Text by Daniel Garcia and James Bow. Photos by Daniel Garcia
- Click here for a web page describing the redevelopment plans for North Toronto station.
As GO Transit grew through the 1980s, patronage and service to Union Station started to increase to the point beyond what GO's then-current facilities at the station could handle. In the days before tight budgets and government cutbacks, GO was able to receive funding for redesigning the lower mezzanine of Union Station to better handle the large crowds. At the same time, in case patronage increased to the point where these changes would not be enough, GO considered the possibility of an alternate downtown station, and turned their attention to the decommissioned North Toronto Station.
Canadian Pacific built North Toronto Station, located on Yonge Street north of Price Street in the Rosedale/Deer Park area of midtown Toronto, on June 14, 1916, although CP had been using the North Toronto site as a terminus for some passenger trains since 1912. It's not immediately clear why CP should have invested so much time and money in building this beautiful structure, as it was also running trains to the second Union Station (west of the present building, between York and Simcoe Streets) ever since it acquired the Credit Valley and Toronto, Grey & Bruce Railways in 1883 -- the Don Branch was built in 1887 so that trains from the east could get to Union Station without going via West Toronto Junction.
While the North Toronto station was being built, CP was collaborating with Grand Trunk to build the third Union Station (the current building) starting in 1904, when the Great Fire cleared the site. The new Union Station opened in 1927, delayed for some years by a dispute between the railways and the City of Toronto regarding the elevation of the tracks into the station, but CP trains continued to make their stops at the old Union Station further west. Three years after the new Union Station opened, North Toronto station shut its doors to passenger trains, although it did receive a train carrying the British royal family in 1939.
By the 1980s, North Toronto station was no longer in use by CP Rail. Its major tenant was now an outlet of the Liquor Control Board of Ontario. Its clock had been disassembled and stored within the station, and much of its interior abandoned to the pigeons. GO's plan offered up the hope, not only of relieving Union Station, but also of restoring this beautiful and historic landmark.
Marathon Realty (an arm of CP rail) took over the station and set about making some cosmetic improvements. Plans moved forward for a commercial redevelopment of the site, with the restored station and GO Train service at its centrepiece.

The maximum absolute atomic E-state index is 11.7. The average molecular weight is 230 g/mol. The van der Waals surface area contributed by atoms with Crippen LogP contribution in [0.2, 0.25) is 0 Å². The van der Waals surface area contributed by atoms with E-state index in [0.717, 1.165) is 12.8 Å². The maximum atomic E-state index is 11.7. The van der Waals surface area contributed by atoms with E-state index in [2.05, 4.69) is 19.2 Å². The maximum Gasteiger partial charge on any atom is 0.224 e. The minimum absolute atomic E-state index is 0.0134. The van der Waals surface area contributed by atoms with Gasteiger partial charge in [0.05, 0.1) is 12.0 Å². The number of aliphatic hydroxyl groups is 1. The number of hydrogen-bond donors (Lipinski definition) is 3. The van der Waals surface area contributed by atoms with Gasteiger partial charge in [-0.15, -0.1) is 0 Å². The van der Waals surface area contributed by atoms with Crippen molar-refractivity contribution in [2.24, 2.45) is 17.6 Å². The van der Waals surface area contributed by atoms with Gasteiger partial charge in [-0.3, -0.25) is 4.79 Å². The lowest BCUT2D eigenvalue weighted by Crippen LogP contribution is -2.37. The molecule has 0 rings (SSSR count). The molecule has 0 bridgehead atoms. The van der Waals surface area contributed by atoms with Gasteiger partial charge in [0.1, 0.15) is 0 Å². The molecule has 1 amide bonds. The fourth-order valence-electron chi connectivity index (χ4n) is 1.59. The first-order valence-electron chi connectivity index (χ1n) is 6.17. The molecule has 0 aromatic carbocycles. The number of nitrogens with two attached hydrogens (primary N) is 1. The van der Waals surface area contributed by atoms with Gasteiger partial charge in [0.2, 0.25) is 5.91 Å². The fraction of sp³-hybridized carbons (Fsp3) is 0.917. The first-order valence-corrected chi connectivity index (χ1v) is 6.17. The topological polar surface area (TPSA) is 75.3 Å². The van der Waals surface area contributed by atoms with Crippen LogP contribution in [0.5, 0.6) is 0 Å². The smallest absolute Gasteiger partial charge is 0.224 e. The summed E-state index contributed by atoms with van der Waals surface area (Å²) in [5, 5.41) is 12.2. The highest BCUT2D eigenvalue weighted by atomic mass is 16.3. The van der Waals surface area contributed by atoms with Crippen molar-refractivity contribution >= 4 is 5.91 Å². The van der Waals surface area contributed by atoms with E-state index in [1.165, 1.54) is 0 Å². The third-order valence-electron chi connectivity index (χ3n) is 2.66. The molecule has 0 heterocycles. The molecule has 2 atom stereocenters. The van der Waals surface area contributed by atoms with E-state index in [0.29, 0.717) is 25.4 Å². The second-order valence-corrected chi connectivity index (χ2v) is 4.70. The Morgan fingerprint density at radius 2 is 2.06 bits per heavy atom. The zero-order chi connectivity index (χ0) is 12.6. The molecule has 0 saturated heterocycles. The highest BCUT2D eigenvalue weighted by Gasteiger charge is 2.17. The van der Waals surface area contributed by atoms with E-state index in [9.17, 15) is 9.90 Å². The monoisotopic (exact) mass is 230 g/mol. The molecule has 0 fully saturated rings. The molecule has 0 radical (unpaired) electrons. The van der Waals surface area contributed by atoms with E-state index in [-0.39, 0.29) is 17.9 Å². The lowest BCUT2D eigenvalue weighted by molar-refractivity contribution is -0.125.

The improvements to Union Station, coupled by the sharp recession in the early 1990s reduced GO's enthusiasm for its Midtown plan. The proposal remains on the books, however, resurfacing as recently as late 2000 in GO's ten-year plan. Among the possible new train lines cited, was a Toronto only line running east from Kipling station, along the CP tracks into Agincourt, with intermediate stops at Spadina Avenue, Leaside, and at North Toronto station. It's not inconceivable that the service could operate as far west as Erindale station, as Milton trains did during GO's foray into midday service for this line in the late 1980s.
How to Begin Service on the Midtown Line
A number of improvements would be required to bring GO Trains onto the CP mainline through midtown Toronto. Unlike CN, where GO Transit is the second biggest generator of revenue for most of its lines between Oakville and Pickering, CP still makes extensive use of its line for freight operations. The Midtown Line would run on CP's Bellville, North Toronto and Galt Subs, three sections of CP's Montreal to Detroit mainline. And, unlike CN, there are no other lines for CP freights to run on. New tracks would have to be built to handle GO's trains. Some of the improvements are completed or underway, including the third track west from West Toronto (part of the Milton improvements). Others would include:
- Third track from West Toronto to Markham
- Improved signalling
- Rebuild the bridges over the branches of the Don River (currently two double bridges)
- Rehabilitate North Toronto Station (long planned)
- Grade separation of West Toronto
A criticism of the proposed midtown line is that its location is not as well suited to the travel patterns of commuters as Union Station is. Passengers who whose work is located some distance away from Union Station can take the TTC's northbound University or northbound Yonge subway trains to their destination. They would largely be moving against the general flow of commuter traffic using the subway (southbound in the morning, northbound in the afternoon) and thus would be able to make use of some rare spare capacity on Toronto's subway network.